Skip to Content

Developing Efficient Solar Concentrators

A new way to concentrate sunlight could make solar power competitive with fossil fuels.
August 19, 2008
Next, various inks are mixed together and poured onto a 10-centimeter glass sheet perched on a spin-­coating machine. This is done in a sealed box, to protect the researchers from inhaling the solvent.
When the glass is spun at 2,000 revolutions per minute, the ink spreads evenly and the solvent evaporates. The concentrator is complete and ready to be connected to solar cells.
Solar cells in the form of thin strips are mounted inside a frame. The cells line up with the edges of the solar concentrator and convert escaping light into electricity. In this prototype, a larger solar cell underneath captures red and infrared light that passes through the glass.
Artificial sunlight illuminates a solar concentrator attached to a single thin solar cell for testing.

Keep Reading

Most Popular

mouse engineered to grow human hair
mouse engineered to grow human hair

Going bald? Lab-grown hair cells could be on the way

These biotech companies are reprogramming cells to treat baldness, but it’s still early days.

Death and Jeff Bezos
Death and Jeff Bezos

Meet Altos Labs, Silicon Valley’s latest wild bet on living forever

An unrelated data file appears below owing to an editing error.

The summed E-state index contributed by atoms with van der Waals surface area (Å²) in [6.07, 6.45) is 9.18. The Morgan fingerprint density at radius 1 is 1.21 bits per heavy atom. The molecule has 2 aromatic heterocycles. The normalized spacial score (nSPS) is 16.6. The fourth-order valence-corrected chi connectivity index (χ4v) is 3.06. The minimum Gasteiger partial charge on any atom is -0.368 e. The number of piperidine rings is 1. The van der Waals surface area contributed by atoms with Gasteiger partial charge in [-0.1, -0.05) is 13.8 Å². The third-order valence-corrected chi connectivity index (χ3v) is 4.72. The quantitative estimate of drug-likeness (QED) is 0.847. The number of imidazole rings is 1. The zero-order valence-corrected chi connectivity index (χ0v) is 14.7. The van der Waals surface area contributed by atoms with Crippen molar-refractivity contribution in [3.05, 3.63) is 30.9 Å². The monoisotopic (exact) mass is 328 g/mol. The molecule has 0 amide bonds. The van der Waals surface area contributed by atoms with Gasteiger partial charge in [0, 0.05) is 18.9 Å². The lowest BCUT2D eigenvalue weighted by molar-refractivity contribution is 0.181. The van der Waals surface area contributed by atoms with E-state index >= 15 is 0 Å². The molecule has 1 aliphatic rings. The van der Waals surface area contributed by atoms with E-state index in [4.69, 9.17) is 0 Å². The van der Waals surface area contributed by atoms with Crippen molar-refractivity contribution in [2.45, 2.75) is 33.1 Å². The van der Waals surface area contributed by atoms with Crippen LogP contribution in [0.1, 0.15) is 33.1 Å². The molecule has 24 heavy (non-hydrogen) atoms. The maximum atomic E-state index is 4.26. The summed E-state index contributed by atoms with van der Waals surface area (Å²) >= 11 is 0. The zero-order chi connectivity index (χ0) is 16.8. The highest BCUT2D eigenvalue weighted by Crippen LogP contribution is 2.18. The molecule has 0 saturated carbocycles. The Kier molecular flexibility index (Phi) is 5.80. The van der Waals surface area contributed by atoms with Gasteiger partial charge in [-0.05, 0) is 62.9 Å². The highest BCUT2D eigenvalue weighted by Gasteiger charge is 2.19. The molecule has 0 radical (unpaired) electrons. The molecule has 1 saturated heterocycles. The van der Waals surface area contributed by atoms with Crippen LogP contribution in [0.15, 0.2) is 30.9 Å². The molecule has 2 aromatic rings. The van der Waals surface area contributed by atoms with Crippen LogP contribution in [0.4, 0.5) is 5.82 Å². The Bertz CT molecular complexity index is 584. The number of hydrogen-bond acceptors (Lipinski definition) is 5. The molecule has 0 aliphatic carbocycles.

Funders of a deep-pocketed new "rejuvenation" startup are said to include Jeff Bezos and Yuri Milner.

ai learning to multitask concept
ai learning to multitask concept

Meta’s new learning algorithm can teach AI to multi-task

The single technique for teaching neural networks multiple skills is a step towards general-purpose AI.

conceptual illustration showing various women's faces being scanned
conceptual illustration showing various women's faces being scanned

A horrifying new AI app swaps women into porn videos with a click

Deepfake researchers have long feared the day this would arrive.

Stay connected

Illustration by Rose WongIllustration by Rose Wong

Get the latest updates from
MIT Technology Review

Discover special offers, top stories, upcoming events, and more.

Thank you for submitting your email!

Explore more newsletters

It looks like something went wrong.

We’re having trouble saving your preferences. Try refreshing this page and updating them one more time. If you continue to get this message, reach out to us at customer-service@technologyreview.com with a list of newsletters you’d like to receive.